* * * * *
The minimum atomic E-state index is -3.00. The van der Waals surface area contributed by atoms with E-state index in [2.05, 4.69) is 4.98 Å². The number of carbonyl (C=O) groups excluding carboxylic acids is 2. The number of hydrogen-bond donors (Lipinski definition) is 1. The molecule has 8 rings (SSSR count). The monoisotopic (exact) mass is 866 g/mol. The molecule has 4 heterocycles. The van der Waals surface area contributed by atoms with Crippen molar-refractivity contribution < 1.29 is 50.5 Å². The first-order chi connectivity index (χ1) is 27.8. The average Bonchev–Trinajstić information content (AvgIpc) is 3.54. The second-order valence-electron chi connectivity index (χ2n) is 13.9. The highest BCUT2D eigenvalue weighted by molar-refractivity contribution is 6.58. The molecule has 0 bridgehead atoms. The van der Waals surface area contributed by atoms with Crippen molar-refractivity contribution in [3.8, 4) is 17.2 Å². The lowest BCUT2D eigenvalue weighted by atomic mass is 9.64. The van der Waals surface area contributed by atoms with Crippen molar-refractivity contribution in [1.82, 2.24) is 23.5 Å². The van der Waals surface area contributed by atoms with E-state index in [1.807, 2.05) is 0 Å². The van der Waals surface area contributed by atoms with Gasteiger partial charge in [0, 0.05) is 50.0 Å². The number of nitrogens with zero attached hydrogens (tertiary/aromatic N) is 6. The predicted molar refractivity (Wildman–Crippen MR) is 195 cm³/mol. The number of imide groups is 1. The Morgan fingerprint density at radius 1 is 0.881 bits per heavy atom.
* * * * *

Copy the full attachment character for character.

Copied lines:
The minimum atomic E-state index is -3.00. The van der Waals surface area contributed by atoms with E-state index in [2.05, 4.69) is 4.98 Å². The number of carbonyl (C=O) groups excluding carboxylic acids is 2. The number of hydrogen-bond donors (Lipinski definition) is 1. The molecule has 8 rings (SSSR count). The monoisotopic (exact) mass is 866 g/mol. The molecule has 4 heterocycles. The van der Waals surface area contributed by atoms with Crippen molar-refractivity contribution < 1.29 is 50.5 Å². The first-order chi connectivity index (χ1) is 27.8. The average Bonchev–Trinajstić information content (AvgIpc) is 3.54. The second-order valence-electron chi connectivity index (χ2n) is 13.9. The highest BCUT2D eigenvalue weighted by molar-refractivity contribution is 6.58. The molecule has 0 bridgehead atoms. The van der Waals surface area contributed by atoms with Crippen molar-refractivity contribution in [3.8, 4) is 17.2 Å². The lowest BCUT2D eigenvalue weighted by atomic mass is 9.64. The van der Waals surface area contributed by atoms with Crippen molar-refractivity contribution in [1.82, 2.24) is 23.5 Å². The van der Waals surface area contributed by atoms with E-state index in [1.807, 2.05) is 0 Å². The van der Waals surface area contributed by atoms with Gasteiger partial charge in [0, 0.05) is 50.0 Å². The number of nitrogens with zero attached hydrogens (tertiary/aromatic N) is 6. The predicted molar refractivity (Wildman–Crippen MR) is 195 cm³/mol. The number of imide groups is 1. The Morgan fingerprint density at radius 1 is 0.881 bits per heavy atom.